A Loving Home for the Children of Lombok | NOW! JAKARTA

A Loving Home for the Children of Lombok

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When Chaim Fetter was traveling through Indonesia in 2005, he came across many street children who lived under harsh conditions, with hardly any opportunities for a better future.

Photo courtesy of Peduli Anak Foundation

Deeply moved by the fate of these children, he wanted to make a difference. Together with a childhood friend, he decided to establish the Peduli Anak Foundation on the island of Lombok. 

The foundation is located on 1.5 hectares of land and comprises shelters, schools and medical facilities, providing residential care, family care as well as medical and healthcare services to hundreds of underprivileged children. 

NOW! Jakarta spoke to Chaim Fetter about the Peduli Anak Foundation, the challenges he has to overcome and his vision for the future. 

What made you decide to establish the foundation, and was it a challenge to do so? Did you face any obstacles from the Indonesian government?

I decided to build the foundation because at the time, there were plenty of street children and child workers in Lombok, but there was no good and reputable organisation to deal with this social problem. Lombok is not a big island, and the population is relatively small compared to other cities in Indonesia. If we try to make a difference here, we can immediately see the impact.  

The government was very supportive during the process. We didn’t face any obstacles setting up the foundation. We realized from the beginning that both government and organization must support each other because essentially we are working towards the same goals.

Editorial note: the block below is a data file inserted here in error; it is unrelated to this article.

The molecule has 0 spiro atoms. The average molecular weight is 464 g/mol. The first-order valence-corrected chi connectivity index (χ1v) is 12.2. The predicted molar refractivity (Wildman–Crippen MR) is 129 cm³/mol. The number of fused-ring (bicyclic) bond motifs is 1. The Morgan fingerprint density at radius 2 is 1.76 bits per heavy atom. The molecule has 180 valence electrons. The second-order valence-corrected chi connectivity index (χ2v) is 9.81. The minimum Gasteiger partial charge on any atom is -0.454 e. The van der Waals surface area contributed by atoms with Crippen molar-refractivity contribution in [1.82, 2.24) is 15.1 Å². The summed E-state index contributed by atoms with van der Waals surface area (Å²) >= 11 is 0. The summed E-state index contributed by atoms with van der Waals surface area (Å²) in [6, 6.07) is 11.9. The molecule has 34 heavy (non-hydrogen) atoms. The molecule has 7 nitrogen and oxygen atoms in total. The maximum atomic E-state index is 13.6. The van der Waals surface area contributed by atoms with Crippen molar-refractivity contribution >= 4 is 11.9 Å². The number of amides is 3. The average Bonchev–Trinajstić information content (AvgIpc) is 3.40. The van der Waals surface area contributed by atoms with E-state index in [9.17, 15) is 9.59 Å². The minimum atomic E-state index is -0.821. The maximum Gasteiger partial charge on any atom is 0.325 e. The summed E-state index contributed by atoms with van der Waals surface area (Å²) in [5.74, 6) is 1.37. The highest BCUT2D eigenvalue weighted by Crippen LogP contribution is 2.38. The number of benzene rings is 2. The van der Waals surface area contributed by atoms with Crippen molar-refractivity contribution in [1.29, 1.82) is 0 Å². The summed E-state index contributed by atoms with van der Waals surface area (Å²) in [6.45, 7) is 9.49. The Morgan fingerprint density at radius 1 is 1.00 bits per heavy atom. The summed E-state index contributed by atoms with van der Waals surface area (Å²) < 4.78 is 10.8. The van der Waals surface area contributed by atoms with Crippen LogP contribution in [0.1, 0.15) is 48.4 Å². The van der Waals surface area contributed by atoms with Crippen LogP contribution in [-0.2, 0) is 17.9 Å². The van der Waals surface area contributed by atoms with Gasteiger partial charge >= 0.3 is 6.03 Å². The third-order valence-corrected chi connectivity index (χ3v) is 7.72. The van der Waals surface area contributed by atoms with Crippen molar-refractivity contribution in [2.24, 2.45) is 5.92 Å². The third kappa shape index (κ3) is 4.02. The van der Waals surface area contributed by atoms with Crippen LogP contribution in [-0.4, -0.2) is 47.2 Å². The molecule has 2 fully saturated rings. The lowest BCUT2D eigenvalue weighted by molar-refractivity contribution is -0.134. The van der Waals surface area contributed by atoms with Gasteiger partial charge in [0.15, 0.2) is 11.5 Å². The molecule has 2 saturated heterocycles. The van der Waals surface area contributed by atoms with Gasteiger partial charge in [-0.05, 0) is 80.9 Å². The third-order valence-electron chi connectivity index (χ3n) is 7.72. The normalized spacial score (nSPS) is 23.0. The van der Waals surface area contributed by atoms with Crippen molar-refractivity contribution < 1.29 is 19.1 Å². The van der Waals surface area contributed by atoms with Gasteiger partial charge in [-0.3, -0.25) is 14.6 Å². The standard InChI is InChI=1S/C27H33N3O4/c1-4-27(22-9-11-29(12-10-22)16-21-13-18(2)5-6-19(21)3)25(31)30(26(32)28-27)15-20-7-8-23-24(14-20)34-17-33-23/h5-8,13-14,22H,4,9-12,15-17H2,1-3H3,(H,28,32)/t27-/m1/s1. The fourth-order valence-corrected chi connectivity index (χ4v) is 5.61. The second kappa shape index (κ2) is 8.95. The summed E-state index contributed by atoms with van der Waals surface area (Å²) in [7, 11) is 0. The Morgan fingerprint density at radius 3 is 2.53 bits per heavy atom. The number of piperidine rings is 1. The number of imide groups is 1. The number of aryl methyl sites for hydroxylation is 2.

We are proud to say that Peduli Anak Foundation has received a Grade A nationally accredited foundation in Indonesia from the Ministry of Social Affairs, while our primary school also received Grade A accreditation from the Ministry of Education and Culture. 

I decided to build the foundation because at the time, there were plenty of street children and child workers in Lombok, but there was no good and reputable organisation to deal with this social problem. Lombok is not a big island, and the population is relatively small compared to other cities in Indonesia. If we try to make a difference here, we can immediately see the impact.  

-Chaim Fetter, founder of the Peduli Anak Foundation

The main key of foundation program is education.
Photo courtesy of Peduli Anak Foundation

Could you tell me how exactly the foundation works? Where do the children you take care of come from? What do you provide for them?

In the early stage, we send social workers and volunteers to the streets in Lombok - to the harbours, bus terminals, garbage belts and impoverished villages - to find children who are neglected, orphaned, abused or living in extreme poverty. Then we do a background check, interview the families or relatives, if there still are any, as well as people who are familiar with the child in question. If the child meets our criteria, we sign a childcare agreement with a family member, village chief or authority that the child will be taken care of by Peduli Anak. Most of our children are from Lombok, with a few from other parts of Indonesia. We went looking for children who are still young, mostly between kindergarten and primary school age, and who are in desperate need of help. 

Over the past five years, social workers from the Social Department have begun to bring children in need for safe housing to Peduli Anak. Most of them already have proper documentation, such as background check, reports and birth certificates, although it’s still not uncommon that we find children without birth certificates or clear identification. 

We provide a home for children who are orphans or cannot live with their family for some reason. We run our own kindergarten and primary school, which are also open to children from neighboring villages, for free. We support our children’s education to the highest level if possible. Half of our children are in secondary school, and four in college. Besides that, we also provide healthcare and personal development classes and after-school activities. For our 100 children, Peduli Anak and its staff are their home and family.